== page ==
The problem in this new phase we’ve entered is not quite jobs, it is access to what’s produced. Jobs have been the main means of access for only 200 or 300 years. Before that, farm labor, small craft workshops, voluntary piecework, or inherited wealth provided access. Now access needs to change again.

However this happens, we have entered a different phase for the economy, a new era where production matters less and what matters more is access to that production: distribution, in other words—who gets what and how they get it.

We have entered the distributive era…

From a very provocative essay by a very wise man, Brian Arthur.  You can– and should– read it in its entirety at “Where is technology taking the economy?

See also: “Everyone can enjoy a life of luxurious leisure if the machine-produced wealth is shared, or most people can end up miserably poor if the machine-owners successfully lobby against wealth redistribution”*…

[Image above: source]

* T.E. Lawrence

###

As we rethink the fundamentals, we might recall that it was on this date in 1994 that The Superhighway Summit was held at the University of California, Los Angeles’s Royce Hall.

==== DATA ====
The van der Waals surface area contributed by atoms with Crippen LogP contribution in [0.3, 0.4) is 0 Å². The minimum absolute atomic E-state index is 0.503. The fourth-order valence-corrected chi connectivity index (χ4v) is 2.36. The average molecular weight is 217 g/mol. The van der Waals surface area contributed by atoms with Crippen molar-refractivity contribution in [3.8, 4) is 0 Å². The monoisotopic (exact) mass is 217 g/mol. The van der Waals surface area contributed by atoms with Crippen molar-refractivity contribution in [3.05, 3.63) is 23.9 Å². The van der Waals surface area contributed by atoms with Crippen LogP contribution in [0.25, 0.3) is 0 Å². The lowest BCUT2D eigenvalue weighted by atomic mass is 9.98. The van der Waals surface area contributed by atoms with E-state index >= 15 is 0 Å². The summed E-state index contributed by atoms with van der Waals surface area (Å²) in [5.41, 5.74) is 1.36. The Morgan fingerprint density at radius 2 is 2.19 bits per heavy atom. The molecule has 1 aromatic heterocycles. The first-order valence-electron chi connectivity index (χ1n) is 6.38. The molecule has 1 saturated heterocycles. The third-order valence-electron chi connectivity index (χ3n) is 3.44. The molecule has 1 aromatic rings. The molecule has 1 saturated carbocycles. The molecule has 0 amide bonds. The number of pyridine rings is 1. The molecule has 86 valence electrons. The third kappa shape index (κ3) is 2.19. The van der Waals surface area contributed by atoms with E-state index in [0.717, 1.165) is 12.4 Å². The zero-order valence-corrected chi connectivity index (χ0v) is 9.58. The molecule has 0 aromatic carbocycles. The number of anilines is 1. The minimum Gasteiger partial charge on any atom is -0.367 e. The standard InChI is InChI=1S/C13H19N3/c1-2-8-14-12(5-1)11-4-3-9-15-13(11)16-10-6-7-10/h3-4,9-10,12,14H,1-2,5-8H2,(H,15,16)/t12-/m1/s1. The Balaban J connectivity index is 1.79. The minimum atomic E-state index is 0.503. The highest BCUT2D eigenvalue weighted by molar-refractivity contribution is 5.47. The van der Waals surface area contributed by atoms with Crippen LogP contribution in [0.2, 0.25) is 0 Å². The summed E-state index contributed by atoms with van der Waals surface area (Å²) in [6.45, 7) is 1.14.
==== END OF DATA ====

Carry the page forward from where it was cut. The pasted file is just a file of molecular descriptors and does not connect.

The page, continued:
It was the “first public conference bringing together all of the major industry, government and academic leaders in the field [and] also began the national dialogue about the Information Superhighway and its implications.” The conference was organized by Richard Frank of the Academy of Television Arts & Sciences and Jeffrey Cole and Geoffrey Cowan, the former co-directors of UCLA’s Center for Communication Policy.The keynote speaker was Vice President Al Gore who said:  “We have a dream for…an information superhighway that can save lives, create jobs and give every American, young and old, the chance for the best education available to anyone, anywhere.”

According to Cynthia Lee in UCLA Today: “The participants underscored the point that the major challenge of the Information Highway would lie in access or the ‘gap between those who will have access to it because they can afford to equip themselves with the latest electronic devices and those who can’t.’”  [source]

Vice President Gore at the Summit’s podium

source

 

 

Written by (Roughly) Daily

January 11, 2018 at 1:01 am

%d bloggers like this: